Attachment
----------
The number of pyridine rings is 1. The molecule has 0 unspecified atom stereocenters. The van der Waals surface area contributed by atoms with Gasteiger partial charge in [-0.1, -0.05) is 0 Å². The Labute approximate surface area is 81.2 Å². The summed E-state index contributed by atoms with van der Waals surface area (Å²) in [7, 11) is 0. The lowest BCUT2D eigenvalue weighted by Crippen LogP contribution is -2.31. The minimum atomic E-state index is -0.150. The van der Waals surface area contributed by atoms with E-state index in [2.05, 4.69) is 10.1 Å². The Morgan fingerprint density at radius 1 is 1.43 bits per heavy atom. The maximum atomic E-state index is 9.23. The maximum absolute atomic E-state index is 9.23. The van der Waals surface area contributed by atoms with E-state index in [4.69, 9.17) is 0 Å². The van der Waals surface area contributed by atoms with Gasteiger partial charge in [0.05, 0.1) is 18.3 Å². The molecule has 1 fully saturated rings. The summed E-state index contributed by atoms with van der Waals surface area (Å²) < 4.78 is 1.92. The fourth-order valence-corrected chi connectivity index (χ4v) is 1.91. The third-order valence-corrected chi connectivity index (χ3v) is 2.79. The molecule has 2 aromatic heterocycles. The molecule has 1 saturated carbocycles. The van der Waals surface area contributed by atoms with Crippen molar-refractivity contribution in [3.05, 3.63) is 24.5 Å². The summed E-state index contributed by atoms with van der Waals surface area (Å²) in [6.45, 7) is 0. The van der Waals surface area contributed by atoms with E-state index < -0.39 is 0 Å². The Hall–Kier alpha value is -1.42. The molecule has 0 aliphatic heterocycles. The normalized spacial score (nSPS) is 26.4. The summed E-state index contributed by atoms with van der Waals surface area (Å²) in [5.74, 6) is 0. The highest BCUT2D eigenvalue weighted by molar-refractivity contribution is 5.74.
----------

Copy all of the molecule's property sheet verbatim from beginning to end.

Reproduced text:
The number of pyridine rings is 1. The molecule has 0 unspecified atom stereocenters. The van der Waals surface area contributed by atoms with Gasteiger partial charge in [-0.1, -0.05) is 0 Å². The Labute approximate surface area is 81.2 Å². The summed E-state index contributed by atoms with van der Waals surface area (Å²) in [7, 11) is 0. The lowest BCUT2D eigenvalue weighted by Crippen LogP contribution is -2.31. The minimum atomic E-state index is -0.150. The van der Waals surface area contributed by atoms with E-state index in [2.05, 4.69) is 10.1 Å². The Morgan fingerprint density at radius 1 is 1.43 bits per heavy atom. The maximum atomic E-state index is 9.23. The maximum absolute atomic E-state index is 9.23. The van der Waals surface area contributed by atoms with E-state index in [4.69, 9.17) is 0 Å². The van der Waals surface area contributed by atoms with Gasteiger partial charge in [0.05, 0.1) is 18.3 Å². The molecule has 1 fully saturated rings. The summed E-state index contributed by atoms with van der Waals surface area (Å²) < 4.78 is 1.92. The fourth-order valence-corrected chi connectivity index (χ4v) is 1.91. The third-order valence-corrected chi connectivity index (χ3v) is 2.79. The molecule has 2 aromatic heterocycles. The molecule has 1 saturated carbocycles. The van der Waals surface area contributed by atoms with Crippen molar-refractivity contribution in [3.05, 3.63) is 24.5 Å². The summed E-state index contributed by atoms with van der Waals surface area (Å²) in [6.45, 7) is 0. The van der Waals surface area contributed by atoms with E-state index < -0.39 is 0 Å². The Hall–Kier alpha value is -1.42. The molecule has 0 aliphatic heterocycles. The normalized spacial score (nSPS) is 26.4. The summed E-state index contributed by atoms with van der Waals surface area (Å²) in [5.74, 6) is 0. The highest BCUT2D eigenvalue weighted by molar-refractivity contribution is 5.74.